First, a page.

The city has launched a new initiative designed better to identify, engage, and transition homeless New Yorkers to appropriate services and permanent housing.
Mayor Bill de Blasio announced the roll-out of Homeless Outreach & Mobile Engagement Street Action Teams (HOME-STAT) during the Association for a Better New York breakfast on Thursday, December 17.
The program aims to quantify data about the homeless, to enable city agencies to track them more easily to offer them assistance quickly, and, hopefully, reduce their number.
“I’m proud to announce HOME-STAT, a collaboration between the NYPD and the New York City Department of Homeless Services to get homeless New Yorkers the help they need to get back on track,” said de Blasio in a statement on Twitter. “With HOME-STAT, New Yorkers can alert outreach teams of homeless individuals in need to get them connected to resources within 60 minutes.”
HOME-STAT, which is loosely modeled on the NYPD’s successful COMP STAT program that tracks crime, includes daily mapping of data from a variety of sources with more extensive monthly evaluations, with the goal of enabling proactive canvassing, immediate response and city-wide case-by-case integration and management, according to the mayor.
It will include an increase in contracted Street Outreach Team staff and build a rapid-response capacity to respond to 311 calls and information received from HOME-STAT field staff in all five boroughs and throughout the subway system. New York City’s homeless outreach staff is expected to increase from 175 to approximately 312, with the program fully operational by March, 2016, according to the mayor’s office.
The NYPD will also redeploy 40 officers to its 70-officer Homeless Outreach Unit to respond to calls regarding encampments, large hot spots, and people experiencing emotional disturbance or exhibiting erratic behavior.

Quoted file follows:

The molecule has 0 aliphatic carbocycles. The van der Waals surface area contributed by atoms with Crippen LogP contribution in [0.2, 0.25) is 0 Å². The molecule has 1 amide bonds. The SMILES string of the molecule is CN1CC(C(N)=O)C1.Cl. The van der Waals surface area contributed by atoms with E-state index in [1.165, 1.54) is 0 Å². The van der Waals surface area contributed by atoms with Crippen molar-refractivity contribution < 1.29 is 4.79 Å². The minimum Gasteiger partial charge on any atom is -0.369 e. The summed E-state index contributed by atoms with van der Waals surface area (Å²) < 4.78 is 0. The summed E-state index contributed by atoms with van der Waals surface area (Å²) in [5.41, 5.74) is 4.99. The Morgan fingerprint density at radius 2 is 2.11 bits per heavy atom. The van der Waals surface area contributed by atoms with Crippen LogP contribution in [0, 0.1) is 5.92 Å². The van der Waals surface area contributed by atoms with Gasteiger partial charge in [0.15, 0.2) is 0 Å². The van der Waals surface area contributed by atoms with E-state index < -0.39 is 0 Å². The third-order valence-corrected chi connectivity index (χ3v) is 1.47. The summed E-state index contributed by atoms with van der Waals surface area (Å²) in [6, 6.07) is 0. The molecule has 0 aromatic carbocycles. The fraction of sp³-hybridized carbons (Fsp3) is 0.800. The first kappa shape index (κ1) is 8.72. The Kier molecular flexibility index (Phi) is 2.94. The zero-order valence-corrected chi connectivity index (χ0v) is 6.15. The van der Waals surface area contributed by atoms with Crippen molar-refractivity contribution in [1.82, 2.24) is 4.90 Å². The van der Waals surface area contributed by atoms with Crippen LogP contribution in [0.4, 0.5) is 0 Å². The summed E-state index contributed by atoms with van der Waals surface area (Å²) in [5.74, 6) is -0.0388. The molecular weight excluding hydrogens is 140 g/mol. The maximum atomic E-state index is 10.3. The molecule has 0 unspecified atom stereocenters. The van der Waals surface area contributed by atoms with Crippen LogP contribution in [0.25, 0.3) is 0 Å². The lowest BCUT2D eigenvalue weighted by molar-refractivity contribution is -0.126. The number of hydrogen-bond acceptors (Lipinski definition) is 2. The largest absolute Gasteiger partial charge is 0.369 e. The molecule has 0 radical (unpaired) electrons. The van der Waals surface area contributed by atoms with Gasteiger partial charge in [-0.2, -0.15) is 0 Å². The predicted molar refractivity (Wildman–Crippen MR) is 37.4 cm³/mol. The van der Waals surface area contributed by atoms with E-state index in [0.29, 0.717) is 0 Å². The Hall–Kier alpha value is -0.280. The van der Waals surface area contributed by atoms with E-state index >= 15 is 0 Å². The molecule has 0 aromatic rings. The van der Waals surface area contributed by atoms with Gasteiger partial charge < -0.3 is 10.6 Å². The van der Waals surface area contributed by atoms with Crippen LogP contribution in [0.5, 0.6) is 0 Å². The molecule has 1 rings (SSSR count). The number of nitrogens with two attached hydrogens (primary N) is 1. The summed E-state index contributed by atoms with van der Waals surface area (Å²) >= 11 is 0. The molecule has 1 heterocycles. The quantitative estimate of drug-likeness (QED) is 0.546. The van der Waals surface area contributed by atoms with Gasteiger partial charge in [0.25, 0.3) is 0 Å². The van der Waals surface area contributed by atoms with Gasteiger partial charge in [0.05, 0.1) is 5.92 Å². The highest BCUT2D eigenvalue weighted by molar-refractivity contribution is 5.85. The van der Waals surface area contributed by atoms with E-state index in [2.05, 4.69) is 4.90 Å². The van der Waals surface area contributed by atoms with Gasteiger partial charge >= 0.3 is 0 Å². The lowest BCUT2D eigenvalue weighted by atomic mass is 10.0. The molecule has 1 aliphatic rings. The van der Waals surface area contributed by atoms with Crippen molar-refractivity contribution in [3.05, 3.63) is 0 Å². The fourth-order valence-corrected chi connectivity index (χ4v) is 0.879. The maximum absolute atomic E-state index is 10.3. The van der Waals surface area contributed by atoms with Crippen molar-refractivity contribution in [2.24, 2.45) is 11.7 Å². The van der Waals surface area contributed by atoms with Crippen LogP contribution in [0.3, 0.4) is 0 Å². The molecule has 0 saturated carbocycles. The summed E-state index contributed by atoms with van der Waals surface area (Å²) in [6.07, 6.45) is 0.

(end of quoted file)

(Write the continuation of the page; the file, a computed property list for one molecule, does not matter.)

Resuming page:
To support field teams, HOME-STAT will create a citywide case management system that provides case managers for the street outreach services to ensure city service integration, continuous monitoring and outreach, and rapid response to individual problems.
In addition, in Manhattan, the Mayor’s Office of Operations is launching a daily canvass of every block from Canal Street to 145th Street, focusing on hot spots and improving the city’s ability to identify issues quickly and deploy resources to the people and places they are needed most.
Borough President Eric Adams, who has voiced his concern regarding the homeless issue, applauded the mayor’s move. “I believe that HOME-STAT is a positive response to that call and a significant investment in people power to proactively address and respond to problems we are facing with our homelessness crisis,” he said.
Brooklyn Councilmember Mathieu Eugene concurred. “Having a home is a human right and no one who lives in New York City, which is one of the wealthiest cities in the world, should be without this basic right,” he said. “It is our moral obligation as government to provide for the people, and HOME-STAT is definitely a step in the right direction for our city. We must continue to provide for all New Yorkers especially during tough economic times.”
U.S. Department of Housing and Urban Development (HUD) Secretary, Julian Castro also shares the mayor’s optimism. “HUD applauds the City of New York for increasing street outreach in a way that will be data-driven and responsive to the needs of individuals living on the streets. Getting people into housing quickly is a critical component of ending homelessness,” he said.
De Blasio stressed that the program will take time to reach its full potential. “Progress won’t happen overnight but I am confident HOME-STAT will help heal a challenge that has persisted and deepened for decades,” he said.